In addition to cyberattacks and other cybercrimes, theft of proprietary information is a problem that plagues the corporate and government sectors. Keith Chval, Esq., President and CEO, Protek International (Protek), a digital forensics, advisory, cybersecurity, and eDiscovery firm, stated that the greatest amount of work done by his firm is in unfair competition and theft of proprietary information and trade secrets. Chval informed Protekâ€™s examiners recreate the usersâ€™ activities to see files, find artifacts, and conversations in these matters. He added it is not unusual for an employee to begin theft of proprietary information predating that employeeâ€™s departure, and Protekâ€™s collection, preservation, and analysis should be able to show and document that. Along these lines, Chval suggested employers should save, set aside, or back up a computer when an employee leaves, allowing examiners to initiate investigation down the road should an issue arise.
The history of digital forensics is relatively short, beginning in the late 1970s. In fact, the first reported computer crime in the United States dates to 1978, which resulted in federal law enforcement agencies developing forensic teams utilizing special agents with computer experience and/or education. The 1978 Florida Computer Crimes Act was passed to prevent alteration or deletion of data. Canada followed in 1983 by passing legislation addressing cybercrimes and computer forensics. As this is an international issue, Britain developed their first ever computer crime department in 1985. Though legislation was being passed internationally, it was Britainâ€™s 1990 Computer Misuse Act that put digital forensics on the map world-wide. While numerous countries passed legislation and created computer crime detection units post 2000, it was the ISO 17075 standard for digital forensics in 2005 that standardized digital forensics laboratories in the United Kingdom. Debate remains in the United States whether this standard is suitable for digital forensics. Realizing that seizing, retaining, and analyzing the data was a large concern, in 1984 the Federal Bureau of Investigation (FBI) developed their first digital forensics program, known as the Magnet Media Program. The FBI addressed forensic investigations with the development and staffing of their Computer Analysis and Response Team (CART), a team of highly trained FBI Special Agents with computer backgrounds who aided all areas of FBI jurisdiction in digital investigations. Since this time, numerous law enforcement and intelligence agencies have contributed to digital forensics, employing cybercrime divisions, laboratories, and highly trained staff who collaborate with both government and non-government associations to develop protocols, training, and best practices relative to digital forensic science.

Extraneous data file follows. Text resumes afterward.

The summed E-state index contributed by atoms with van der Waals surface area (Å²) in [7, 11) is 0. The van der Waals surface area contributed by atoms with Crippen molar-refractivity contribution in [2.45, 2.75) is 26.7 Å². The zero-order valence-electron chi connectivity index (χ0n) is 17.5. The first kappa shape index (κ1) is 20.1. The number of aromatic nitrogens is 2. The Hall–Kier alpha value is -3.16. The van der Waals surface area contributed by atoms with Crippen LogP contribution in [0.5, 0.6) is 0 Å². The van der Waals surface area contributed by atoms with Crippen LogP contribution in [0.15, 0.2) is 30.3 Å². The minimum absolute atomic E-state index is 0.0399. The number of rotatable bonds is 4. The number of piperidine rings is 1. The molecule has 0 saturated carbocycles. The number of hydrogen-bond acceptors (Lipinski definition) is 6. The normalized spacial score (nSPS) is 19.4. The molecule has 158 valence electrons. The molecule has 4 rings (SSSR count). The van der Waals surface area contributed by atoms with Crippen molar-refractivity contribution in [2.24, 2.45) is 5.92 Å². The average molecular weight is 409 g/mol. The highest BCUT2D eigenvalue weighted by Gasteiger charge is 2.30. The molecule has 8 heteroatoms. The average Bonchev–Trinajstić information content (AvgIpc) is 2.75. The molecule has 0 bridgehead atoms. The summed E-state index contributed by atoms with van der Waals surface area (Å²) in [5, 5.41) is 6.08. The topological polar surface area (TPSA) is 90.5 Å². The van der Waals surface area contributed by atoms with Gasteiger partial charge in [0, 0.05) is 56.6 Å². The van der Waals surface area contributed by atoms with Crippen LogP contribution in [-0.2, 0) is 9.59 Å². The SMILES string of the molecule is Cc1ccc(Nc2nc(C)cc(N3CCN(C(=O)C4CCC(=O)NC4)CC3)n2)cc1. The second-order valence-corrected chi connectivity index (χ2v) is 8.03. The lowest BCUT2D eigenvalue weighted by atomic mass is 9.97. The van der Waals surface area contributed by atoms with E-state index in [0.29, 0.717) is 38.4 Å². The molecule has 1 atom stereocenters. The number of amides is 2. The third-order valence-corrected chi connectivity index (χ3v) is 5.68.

As this discipline is subject to court challenge, the process is of the utmost importance and must be defensible. Though the process is dependent upon the type of matter, data stored, and type of device, there are five basic steps comprised of identification, preservation, collection, analysis, and reporting. Throughout all five stages, the digital forensic examiner takes copious and contemporaneous notes documenting procedural steps and results, providing the means by which another examiner can produce the same results solely from the detailed, contemporaneous notes. The initial stage of identification consists of identifying potential sources of data, information and or/evidence and the location of the data and the custodians of said data. Electronically stored information (ESI) must be preserved by securing the scene, capturing images of the scene, and memorializing pertinent information about the evidence and the method of acquisition. Collection is the process of collecting the digital information and is comprised of removing the device(s) from the scene if necessary, imaging, copying, or printing out the device contents. The analysis portion is a very detailed search of evidence relative to the incident under investigation, with the analysis seeking to provide conclusions. Lastly, reports are drafted clearly delineating accepted methodologies and techniques, to which any other forensic examiner would be able to duplicate the process and produce the same results.